I call that an epic snowstorm.
In Bangor, the snow began at six o’clock Sunday evening and ended around the same time Monday. Two feet of snow fell during those 24 hours. We never lost power or heat. Two different cable channels were running marathons of the original Star Trek and Star Trek: Voyager. When both channels showed commercials, we shoveled.
We shoveled a lot. We shoveled out a place for the dog to pee, and a corridor from the front door to the street. The snow came down as fast as we could move it. The car in the driveway became an island, the overturned dinghy in the back yard just another drift.
At the height of it, I slapped on cross-country skis and headed downtown. I’ve never seen the city so paralyzed. Streets were covered in a foot or more of snow, and I’m not talking small side streets. Court Street and Union Street were barren fields of white. It was like sailing in the fog, past familiar landmarks, struggling to recognize them in the murk.
I’ve seen more snow accumulate in Bangor over a month, but nothing like this. We were warned. Husson University and the University of Maine, normally among the last holdouts, canceled Monday classes at 2:30 Sunday afternoon. Neither campus opened until noon on Tuesday.
There were only two cars parked on lower Main Street, both in front of Paddy Murphy’s. I laughed when I saw the collection of skis and snowshoes outside the door. Perhaps a dozen hardy souls were inside. The bartender said they were closing at three-thirty.
A few other places were open. I saw someone trudging back from our small neighborhood store with a gallon of milk. The lights were on in the post office when I skied past. But the center of town was eerily deserted, silent except for the wind.
The storm reverberated through the whole week. Monday’s city council workshop on the Community Connector bus hub was canceled, of course, and rescheduled for Wednesday, when a follow-up storm was due. I shuffled due dates for my classes and sent e-mails out to my students.
On Tuesday morning, Valentine’s Day, we shoveled out the lovely Lisa’s car. I’ve observed here that my attitude toward winter storms has changed 180 degrees since I stopped owning cars. I disliked driving in snow, I disliked buying snow tires and antifreeze, and I disliked shoveling out the car.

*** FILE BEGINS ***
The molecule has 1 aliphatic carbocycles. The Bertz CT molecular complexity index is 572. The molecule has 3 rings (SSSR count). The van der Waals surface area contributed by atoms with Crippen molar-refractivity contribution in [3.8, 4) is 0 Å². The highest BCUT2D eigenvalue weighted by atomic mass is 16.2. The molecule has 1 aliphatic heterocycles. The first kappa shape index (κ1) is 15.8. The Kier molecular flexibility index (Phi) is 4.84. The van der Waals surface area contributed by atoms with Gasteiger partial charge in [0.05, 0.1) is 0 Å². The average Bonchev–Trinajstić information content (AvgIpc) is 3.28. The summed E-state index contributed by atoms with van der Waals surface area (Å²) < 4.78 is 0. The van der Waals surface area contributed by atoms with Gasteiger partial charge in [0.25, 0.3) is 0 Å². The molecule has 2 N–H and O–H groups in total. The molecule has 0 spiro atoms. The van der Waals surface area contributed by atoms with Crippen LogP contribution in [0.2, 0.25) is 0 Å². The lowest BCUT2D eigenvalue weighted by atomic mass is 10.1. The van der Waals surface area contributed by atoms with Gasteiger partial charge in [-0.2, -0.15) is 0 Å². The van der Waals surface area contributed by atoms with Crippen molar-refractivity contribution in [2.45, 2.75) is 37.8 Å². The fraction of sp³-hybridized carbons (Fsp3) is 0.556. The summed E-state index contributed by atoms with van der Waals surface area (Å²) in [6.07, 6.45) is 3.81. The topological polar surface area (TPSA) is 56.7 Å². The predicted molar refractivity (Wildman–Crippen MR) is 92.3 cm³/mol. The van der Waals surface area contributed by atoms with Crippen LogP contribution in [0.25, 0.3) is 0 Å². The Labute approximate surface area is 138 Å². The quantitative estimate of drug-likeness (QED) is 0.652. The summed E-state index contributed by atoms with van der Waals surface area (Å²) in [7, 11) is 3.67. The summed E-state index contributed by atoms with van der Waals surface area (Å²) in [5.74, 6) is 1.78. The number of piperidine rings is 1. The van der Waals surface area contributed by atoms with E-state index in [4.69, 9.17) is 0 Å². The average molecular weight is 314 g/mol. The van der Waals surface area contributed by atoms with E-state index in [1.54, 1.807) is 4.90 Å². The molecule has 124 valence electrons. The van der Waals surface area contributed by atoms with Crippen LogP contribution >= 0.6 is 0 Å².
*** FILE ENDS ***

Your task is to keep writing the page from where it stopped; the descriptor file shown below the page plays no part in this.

But I pitched in cheerfully, and next week when my shift at the basketball tournaments ends at 11 o’clock on a cold winter night, she’ll be happy to come pick me up. Of such small compromises are lives constructed.
By Wednesday morning, the University still didn’t have most of the walkways plowed. Students and teachers marched to classes on makeshift footpaths. A few customary routes were blocked. Parking was a nightmare – or so I heard from a fellow bus passenger.
On Wednesday evening, I attended the bus hub workshop, which I will write about next week. Despite the snow on the ground and the threat of more, some 60 people showed up, indicating the importance of public transportation in Bangor. I walked home after the meeting feeling hopeful.
On Thursday morning I awoke to find our beautifully shoveled walkway blocked with a plug of plowed snow taller than I am. New snow had fallen, but only a few fluffy inches. No, this was the work of the snowplow in the night. It had left another wall at the end of the driveway.
By Thursday afternoon, I figured the ski trails at the University of Maine would be groomed – at least the primary ones. I took my skis, boots and poles up to campus on the bus. The conditions were perfect.
I am continually thankful for the land-grant university where I work. Anyone can use these trails. During the winter months I often keep my skis in my office, a short walk from the trailhead. Among the tall pine trees you can barely feel the wind. It lacks the delightful anarchy of skiing down Main Street in Bangor, but it more than makes up for it in access and serenity.
You don’t need a car to enjoy a Maine winter. Looking over this piece just now, I realize I haven’t been in a car since the day before the storm. We went grocery shopping, like everyone else. But for the past few days it’s been boots, bus and skis. And shovels. A car may not be a necessity, but a snow shovel surely is.